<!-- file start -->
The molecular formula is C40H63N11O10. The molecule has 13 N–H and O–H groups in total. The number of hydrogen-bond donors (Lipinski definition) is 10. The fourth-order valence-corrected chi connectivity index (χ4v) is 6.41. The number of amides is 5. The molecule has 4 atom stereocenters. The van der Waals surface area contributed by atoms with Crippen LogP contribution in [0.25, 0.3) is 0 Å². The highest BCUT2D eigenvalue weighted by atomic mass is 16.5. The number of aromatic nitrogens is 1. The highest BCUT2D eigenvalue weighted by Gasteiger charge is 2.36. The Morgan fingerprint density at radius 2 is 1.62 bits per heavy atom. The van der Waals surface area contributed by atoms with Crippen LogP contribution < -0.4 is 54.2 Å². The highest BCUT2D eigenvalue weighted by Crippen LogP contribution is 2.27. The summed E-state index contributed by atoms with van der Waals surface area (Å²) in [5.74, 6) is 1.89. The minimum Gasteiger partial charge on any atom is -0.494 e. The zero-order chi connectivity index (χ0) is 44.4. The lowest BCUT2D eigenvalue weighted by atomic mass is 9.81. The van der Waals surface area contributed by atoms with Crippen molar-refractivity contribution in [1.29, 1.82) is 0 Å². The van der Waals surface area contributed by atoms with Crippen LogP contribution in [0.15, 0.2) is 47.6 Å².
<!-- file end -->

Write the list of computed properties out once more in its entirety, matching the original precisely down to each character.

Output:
The molecular formula is C40H63N11O10. The molecule has 13 N–H and O–H groups in total. The number of hydrogen-bond donors (Lipinski definition) is 10. The fourth-order valence-corrected chi connectivity index (χ4v) is 6.41. The number of amides is 5. The molecule has 4 atom stereocenters. The van der Waals surface area contributed by atoms with Crippen LogP contribution in [0.25, 0.3) is 0 Å². The highest BCUT2D eigenvalue weighted by atomic mass is 16.5. The number of aromatic nitrogens is 1. The highest BCUT2D eigenvalue weighted by Gasteiger charge is 2.36. The Morgan fingerprint density at radius 2 is 1.62 bits per heavy atom. The van der Waals surface area contributed by atoms with Crippen LogP contribution < -0.4 is 54.2 Å². The highest BCUT2D eigenvalue weighted by Crippen LogP contribution is 2.27. The summed E-state index contributed by atoms with van der Waals surface area (Å²) in [5.74, 6) is 1.89. The minimum Gasteiger partial charge on any atom is -0.494 e. The zero-order chi connectivity index (χ0) is 44.4. The lowest BCUT2D eigenvalue weighted by atomic mass is 9.81. The van der Waals surface area contributed by atoms with Crippen molar-refractivity contribution in [1.29, 1.82) is 0 Å². The van der Waals surface area contributed by atoms with Crippen LogP contribution in [0.15, 0.2) is 47.6 Å².